The SBJT Forum: What elements of the doctrine of the Trinity are largely overlooked in substantial swaths of today’s evangelicalism? And what are the practical implications of such neglect?
From Gospel Translations
SBJT: What elements of the doctrine of the Trinity are largely overlooked in substantial swaths of today’s evangelicalism? And what are the practical implications of such neglect?
D. A. Carson: The question is a bit cheeky, of course, since it assumes that much is wrong. All of us know fine evangelical churches that are carefully trying to teach the whole counsel of God. While majoring on biblical exposition, they are also enthusiastic about teaching sufficient historical and systematic theology to give their members a sense of the historical continuity and of the doctrinal heritage of the people of God. Nevertheless, it is doubtless fair to assert that in many churches the doctrine of the Trinity is merely asserted, or in some cases merely assumed, but never or at best rarely taught. When was the last time you heard a good sermon on the subject, complete with careful demonstration of its pastoral and spiritual relevance?
A responsible answer to the question could easily be expanded into a book. I shall restrict myself to five observations, briefly put:
(1) There are few attempts to show how the texts of the Bible came to generate what came to be called, in the patristic period, the doctrine of the Trinity. It makes little difference, of course, that the word “Trinity” is not found in the Scriptures, provided the concept is. Nevertheless, distinctions regarding three “persons” and one “substance” were fought-over attempts, during the patristic period, to try to handle all the biblical evidence, instead of just part of it.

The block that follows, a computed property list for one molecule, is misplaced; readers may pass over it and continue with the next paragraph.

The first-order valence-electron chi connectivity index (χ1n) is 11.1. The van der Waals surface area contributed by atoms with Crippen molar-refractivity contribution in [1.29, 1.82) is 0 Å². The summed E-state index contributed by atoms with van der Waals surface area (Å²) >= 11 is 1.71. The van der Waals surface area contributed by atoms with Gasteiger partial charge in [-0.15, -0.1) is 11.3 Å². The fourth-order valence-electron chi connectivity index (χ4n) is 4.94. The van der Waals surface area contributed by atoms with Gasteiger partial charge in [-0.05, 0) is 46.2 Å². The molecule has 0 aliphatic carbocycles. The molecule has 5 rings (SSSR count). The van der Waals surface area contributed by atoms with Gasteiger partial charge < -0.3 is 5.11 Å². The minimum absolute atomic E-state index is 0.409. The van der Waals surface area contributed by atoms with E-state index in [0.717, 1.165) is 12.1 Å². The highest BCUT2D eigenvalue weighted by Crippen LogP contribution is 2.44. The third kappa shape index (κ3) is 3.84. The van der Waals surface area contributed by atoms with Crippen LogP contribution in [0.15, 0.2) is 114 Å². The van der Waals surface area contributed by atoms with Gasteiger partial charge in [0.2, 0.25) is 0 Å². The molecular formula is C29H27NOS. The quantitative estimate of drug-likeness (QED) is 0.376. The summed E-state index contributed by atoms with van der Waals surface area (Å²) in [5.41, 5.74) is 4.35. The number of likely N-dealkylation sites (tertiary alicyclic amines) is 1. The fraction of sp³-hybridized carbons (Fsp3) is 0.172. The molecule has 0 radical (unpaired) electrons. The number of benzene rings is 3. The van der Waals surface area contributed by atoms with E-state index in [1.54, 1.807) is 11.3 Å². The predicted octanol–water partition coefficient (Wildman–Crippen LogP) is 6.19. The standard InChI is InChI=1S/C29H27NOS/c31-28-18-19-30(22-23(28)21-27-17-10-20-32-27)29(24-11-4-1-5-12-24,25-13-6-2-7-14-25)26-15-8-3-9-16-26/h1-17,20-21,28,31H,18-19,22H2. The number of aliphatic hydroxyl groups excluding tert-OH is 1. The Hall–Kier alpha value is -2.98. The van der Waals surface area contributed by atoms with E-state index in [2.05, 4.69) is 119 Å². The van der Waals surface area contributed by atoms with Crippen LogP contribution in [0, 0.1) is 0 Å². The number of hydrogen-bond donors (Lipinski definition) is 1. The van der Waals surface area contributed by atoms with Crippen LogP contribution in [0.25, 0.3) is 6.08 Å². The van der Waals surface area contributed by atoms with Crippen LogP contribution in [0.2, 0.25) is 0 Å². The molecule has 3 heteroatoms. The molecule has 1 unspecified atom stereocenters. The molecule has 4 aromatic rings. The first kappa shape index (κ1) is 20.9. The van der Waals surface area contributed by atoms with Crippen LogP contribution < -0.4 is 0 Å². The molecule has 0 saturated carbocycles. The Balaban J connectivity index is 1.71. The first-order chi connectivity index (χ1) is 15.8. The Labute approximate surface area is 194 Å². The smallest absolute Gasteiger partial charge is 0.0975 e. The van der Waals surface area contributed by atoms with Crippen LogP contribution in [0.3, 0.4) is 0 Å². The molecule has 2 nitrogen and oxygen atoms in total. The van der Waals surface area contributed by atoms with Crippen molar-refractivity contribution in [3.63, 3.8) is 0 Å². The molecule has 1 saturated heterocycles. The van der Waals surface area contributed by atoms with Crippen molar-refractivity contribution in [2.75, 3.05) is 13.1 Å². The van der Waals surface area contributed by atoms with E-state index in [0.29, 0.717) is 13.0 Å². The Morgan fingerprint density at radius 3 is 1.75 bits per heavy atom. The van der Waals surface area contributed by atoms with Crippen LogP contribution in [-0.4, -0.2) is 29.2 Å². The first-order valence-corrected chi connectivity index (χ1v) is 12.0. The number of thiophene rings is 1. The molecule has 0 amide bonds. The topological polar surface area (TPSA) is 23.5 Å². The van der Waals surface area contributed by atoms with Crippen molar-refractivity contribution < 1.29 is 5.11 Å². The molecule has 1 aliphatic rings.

Such attempts, of course, constitute a subset of the broader responsibility to move carefully from Scripture itself to systematic articulations of truth—i.e., articulations that are in fact summaries of more than any one passage, articulations often cast in the terminology of contemporary culture. Showing believers how this is done, and giving historical examples of how it has been done well, and how it has been done badly, becomes an exercise in teaching them basic interpretive skills—not to mention the sense of solidarity it engenders with believers in other centuries who, no less than we, had to wrestle with how to understand the Bible faithfully, and not least how to respond to assorted pernicious reductionisms.
(2) Careful instruction about the Trinity will draw believers to greater contemplation and adoration of who God is. When the tone of the instruction is deeply edifying, congregations usually lap up careful, thoughtful, biblically-demonstrated truth—not least truth about God, our blessed Maker and Redeemer. The alternative is to be so sloppy about how we think of God that the sloppiness spills over into our everyday speech, and even into our praying: e.g., “Heavenly Father, we just want to thank you for dying on the cross for us.” The Father did not die on the cross, of course: to say he did is to fall into the ancient heresy called patripassionism. Must we not carefully observe the distinctive works of the members of the Godhead, as well as all that binds them? The result of careful preaching and teaching on the Trinity is that in our thinking and praying, we will be contemplating God as he has disclosed himself to us, rather than pretending that zeal and clichés are an adequate defense against sloppiness and even heresy.